Where it is Spring, somewhere it is still Winter. And that somewhere is New York City, 1922. Hemingway and Fitzgerald, ragtime and jazz, lovers’ strolls and silent screens, fogged cafe windows, mobsters, slushy snow, and cobblestone walkways is the scene. And a speakeasy is your destination. It’s a date to remember…or not; the party continues night after night anyway. You’re a hell cat, darlin’. A perfect Gloria. And your date is one hell of an Anthony Patch.
Behind a secret door, lies the next in the series of my ideal era-themed dates: a date in the era of prohibition.
The 1920s: A Speakeasy Date
Setting: There’s a speakeasy somewhere on 52nd Street between 5th and 6th Avenue; towards the back of the cafe, past the chandelier and around the crystal stemmed glassware that glint seductively with flickering candlelight. A concealed door is but a faint outline and accessible by a phone that only calls in. A buzzer signals the ring of a bell behind the door. You pick up the receiver and above the clamor and cacophony in the background a gruff voice asks for the password. “Strike me dead” you purr, referencing slang for a home-brewed cocktail. Inside, you throw off your mink and eggs are cracked as sloe gin fizzes go down easier and easier. You laugh uproariously, each joke funnier than the last. Before you know it, a black wool overcoat is thrown over your shoulders and you’re whisked away in a high-speed chase; the American-made Duesy dodging bullets like it’s all copacetic. The gunsmoke and alcoholic haze clears and you find yourself sitting in the midst of late-night writers who have turned to philosophy and bourbon in favor of alliteration and espresso. Your date pours you glass after rose-colored glass of sweet vermouth and you barely remember pulling the lace curtains shut in your 4th floor walkup and tumbling into bed, humming some ragtime tune you must’ve heard somewhere along this wild, wild ride. (etching: Martin Lewis, “The Glow of the City,” Duesenberg: weareprivate.net, speakeasy photo: barlifeuk.com)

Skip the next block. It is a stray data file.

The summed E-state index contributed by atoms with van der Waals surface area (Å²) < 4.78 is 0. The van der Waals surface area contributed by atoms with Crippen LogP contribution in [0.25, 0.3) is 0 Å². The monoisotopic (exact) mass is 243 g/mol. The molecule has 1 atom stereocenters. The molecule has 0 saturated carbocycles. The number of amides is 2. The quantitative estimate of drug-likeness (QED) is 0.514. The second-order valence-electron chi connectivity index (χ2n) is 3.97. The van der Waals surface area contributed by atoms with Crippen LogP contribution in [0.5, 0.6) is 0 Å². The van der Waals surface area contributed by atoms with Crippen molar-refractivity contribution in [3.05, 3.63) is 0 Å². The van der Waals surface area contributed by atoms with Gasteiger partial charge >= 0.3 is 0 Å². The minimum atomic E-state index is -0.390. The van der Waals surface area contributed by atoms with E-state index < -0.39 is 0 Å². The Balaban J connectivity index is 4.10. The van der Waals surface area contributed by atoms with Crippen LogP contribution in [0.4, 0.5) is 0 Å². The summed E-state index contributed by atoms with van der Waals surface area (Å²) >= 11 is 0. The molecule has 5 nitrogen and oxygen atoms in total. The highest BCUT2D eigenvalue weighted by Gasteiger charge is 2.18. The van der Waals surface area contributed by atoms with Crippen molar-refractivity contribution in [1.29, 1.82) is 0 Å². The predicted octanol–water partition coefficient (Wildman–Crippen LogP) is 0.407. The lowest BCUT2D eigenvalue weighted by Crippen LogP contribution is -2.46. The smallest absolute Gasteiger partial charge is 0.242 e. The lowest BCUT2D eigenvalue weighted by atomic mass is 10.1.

Outfit: A blue chiffon dropwaist dress that shows off the gams, a long strand of pearls that swings with the Charleston, and an art deco headband that blinds any would-be suitors with its Swarovskies. (shoes: 4birds vintage, headband: LiveinStyle, blue chiffon flapper dress: Mamaleanne32,)
Conversation: The Harlem Renaissance and the Apollo Theatre, moral laxity and the lost generation, the rise of communism, Duchamp’s Nude Descending a Staircase, No. 2 and Picasso, and the rise of glorious social decadence and unabashed wealth. (Apollo photo: madamenoire.com)
Music: Gershwin’s jazz-infused classic, Rhapsody in Blue, that plays across the whole city in a backdrop of sweeping, melancholic arcs.
Next week, I plan on powdering my face, painting my lips, and brushing out my fingerwaves to saunter into the glamorous golden age of the 1930s. Dressed in Vionnet, of course.